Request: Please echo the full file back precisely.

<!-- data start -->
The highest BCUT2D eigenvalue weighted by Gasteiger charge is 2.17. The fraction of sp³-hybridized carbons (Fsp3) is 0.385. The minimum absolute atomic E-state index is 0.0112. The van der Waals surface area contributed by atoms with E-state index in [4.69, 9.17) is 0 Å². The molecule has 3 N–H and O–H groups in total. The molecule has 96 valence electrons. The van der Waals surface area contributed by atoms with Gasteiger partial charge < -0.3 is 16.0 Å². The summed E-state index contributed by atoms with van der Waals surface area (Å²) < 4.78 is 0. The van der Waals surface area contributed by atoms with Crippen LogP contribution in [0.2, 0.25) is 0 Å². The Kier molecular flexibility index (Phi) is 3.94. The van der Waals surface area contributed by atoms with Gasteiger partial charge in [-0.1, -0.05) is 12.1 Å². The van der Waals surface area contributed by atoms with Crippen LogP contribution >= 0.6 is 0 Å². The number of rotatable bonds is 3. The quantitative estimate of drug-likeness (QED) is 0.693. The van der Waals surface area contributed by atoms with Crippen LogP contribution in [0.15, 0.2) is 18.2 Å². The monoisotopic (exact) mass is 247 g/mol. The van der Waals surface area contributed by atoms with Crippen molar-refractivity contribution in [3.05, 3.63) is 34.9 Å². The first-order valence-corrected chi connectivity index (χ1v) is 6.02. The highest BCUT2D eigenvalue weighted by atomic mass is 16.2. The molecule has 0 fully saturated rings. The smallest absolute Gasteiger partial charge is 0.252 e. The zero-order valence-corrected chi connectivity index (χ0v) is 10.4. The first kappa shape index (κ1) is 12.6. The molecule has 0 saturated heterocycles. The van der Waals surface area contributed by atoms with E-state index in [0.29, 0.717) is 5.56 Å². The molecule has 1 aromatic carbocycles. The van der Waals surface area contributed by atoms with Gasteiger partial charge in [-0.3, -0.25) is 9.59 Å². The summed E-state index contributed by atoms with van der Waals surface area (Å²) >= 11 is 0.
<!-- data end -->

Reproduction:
The highest BCUT2D eigenvalue weighted by Gasteiger charge is 2.17. The fraction of sp³-hybridized carbons (Fsp3) is 0.385. The minimum absolute atomic E-state index is 0.0112. The van der Waals surface area contributed by atoms with E-state index in [4.69, 9.17) is 0 Å². The molecule has 3 N–H and O–H groups in total. The molecule has 96 valence electrons. The van der Waals surface area contributed by atoms with Gasteiger partial charge < -0.3 is 16.0 Å². The summed E-state index contributed by atoms with van der Waals surface area (Å²) < 4.78 is 0. The van der Waals surface area contributed by atoms with Crippen LogP contribution in [0.2, 0.25) is 0 Å². The Kier molecular flexibility index (Phi) is 3.94. The van der Waals surface area contributed by atoms with Gasteiger partial charge in [-0.1, -0.05) is 12.1 Å². The van der Waals surface area contributed by atoms with Crippen LogP contribution >= 0.6 is 0 Å². The number of rotatable bonds is 3. The quantitative estimate of drug-likeness (QED) is 0.693. The van der Waals surface area contributed by atoms with Crippen LogP contribution in [0.15, 0.2) is 18.2 Å². The monoisotopic (exact) mass is 247 g/mol. The van der Waals surface area contributed by atoms with Crippen molar-refractivity contribution in [3.05, 3.63) is 34.9 Å². The first-order valence-corrected chi connectivity index (χ1v) is 6.02. The highest BCUT2D eigenvalue weighted by atomic mass is 16.2. The molecule has 0 fully saturated rings. The smallest absolute Gasteiger partial charge is 0.252 e. The zero-order valence-corrected chi connectivity index (χ0v) is 10.4. The first kappa shape index (κ1) is 12.6. The molecule has 0 saturated heterocycles. The van der Waals surface area contributed by atoms with E-state index in [0.29, 0.717) is 5.56 Å². The molecule has 1 aromatic carbocycles. The van der Waals surface area contributed by atoms with Gasteiger partial charge in [-0.3, -0.25) is 9.59 Å². The summed E-state index contributed by atoms with van der Waals surface area (Å²) >= 11 is 0.